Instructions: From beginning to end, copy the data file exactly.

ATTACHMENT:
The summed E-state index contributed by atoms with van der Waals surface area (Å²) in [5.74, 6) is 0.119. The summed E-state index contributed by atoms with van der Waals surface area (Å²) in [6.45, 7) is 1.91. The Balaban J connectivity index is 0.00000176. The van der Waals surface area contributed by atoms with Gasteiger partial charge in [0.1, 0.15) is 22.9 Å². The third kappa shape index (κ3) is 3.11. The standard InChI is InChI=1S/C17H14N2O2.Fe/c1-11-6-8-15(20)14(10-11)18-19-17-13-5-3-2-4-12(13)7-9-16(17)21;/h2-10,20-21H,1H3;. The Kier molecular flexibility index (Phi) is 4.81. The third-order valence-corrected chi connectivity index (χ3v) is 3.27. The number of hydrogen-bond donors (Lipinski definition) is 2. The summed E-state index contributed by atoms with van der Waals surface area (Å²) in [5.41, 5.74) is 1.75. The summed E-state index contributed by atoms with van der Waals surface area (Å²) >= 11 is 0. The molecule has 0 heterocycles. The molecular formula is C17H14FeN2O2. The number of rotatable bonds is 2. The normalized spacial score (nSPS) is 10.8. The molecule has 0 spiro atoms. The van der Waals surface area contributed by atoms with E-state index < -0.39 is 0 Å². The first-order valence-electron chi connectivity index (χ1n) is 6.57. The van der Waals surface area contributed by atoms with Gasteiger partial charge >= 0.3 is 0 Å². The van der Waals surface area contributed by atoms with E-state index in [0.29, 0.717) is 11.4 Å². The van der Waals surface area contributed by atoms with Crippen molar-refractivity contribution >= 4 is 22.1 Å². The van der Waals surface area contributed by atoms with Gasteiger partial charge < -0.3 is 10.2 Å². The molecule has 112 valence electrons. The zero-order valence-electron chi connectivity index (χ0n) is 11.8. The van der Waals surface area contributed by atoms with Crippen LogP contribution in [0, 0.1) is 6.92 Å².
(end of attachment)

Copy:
The summed E-state index contributed by atoms with van der Waals surface area (Å²) in [5.74, 6) is 0.119. The summed E-state index contributed by atoms with van der Waals surface area (Å²) in [6.45, 7) is 1.91. The Balaban J connectivity index is 0.00000176. The van der Waals surface area contributed by atoms with Gasteiger partial charge in [0.1, 0.15) is 22.9 Å². The third kappa shape index (κ3) is 3.11. The standard InChI is InChI=1S/C17H14N2O2.Fe/c1-11-6-8-15(20)14(10-11)18-19-17-13-5-3-2-4-12(13)7-9-16(17)21;/h2-10,20-21H,1H3;. The Kier molecular flexibility index (Phi) is 4.81. The third-order valence-corrected chi connectivity index (χ3v) is 3.27. The number of hydrogen-bond donors (Lipinski definition) is 2. The summed E-state index contributed by atoms with van der Waals surface area (Å²) in [5.41, 5.74) is 1.75. The summed E-state index contributed by atoms with van der Waals surface area (Å²) >= 11 is 0. The molecule has 0 heterocycles. The molecular formula is C17H14FeN2O2. The number of rotatable bonds is 2. The normalized spacial score (nSPS) is 10.8. The molecule has 0 spiro atoms. The van der Waals surface area contributed by atoms with E-state index < -0.39 is 0 Å². The first-order valence-electron chi connectivity index (χ1n) is 6.57. The van der Waals surface area contributed by atoms with Gasteiger partial charge >= 0.3 is 0 Å². The van der Waals surface area contributed by atoms with E-state index in [0.29, 0.717) is 11.4 Å². The van der Waals surface area contributed by atoms with Crippen molar-refractivity contribution >= 4 is 22.1 Å². The van der Waals surface area contributed by atoms with Gasteiger partial charge < -0.3 is 10.2 Å². The molecule has 112 valence electrons. The zero-order valence-electron chi connectivity index (χ0n) is 11.8. The van der Waals surface area contributed by atoms with Crippen LogP contribution in [0, 0.1) is 6.92 Å².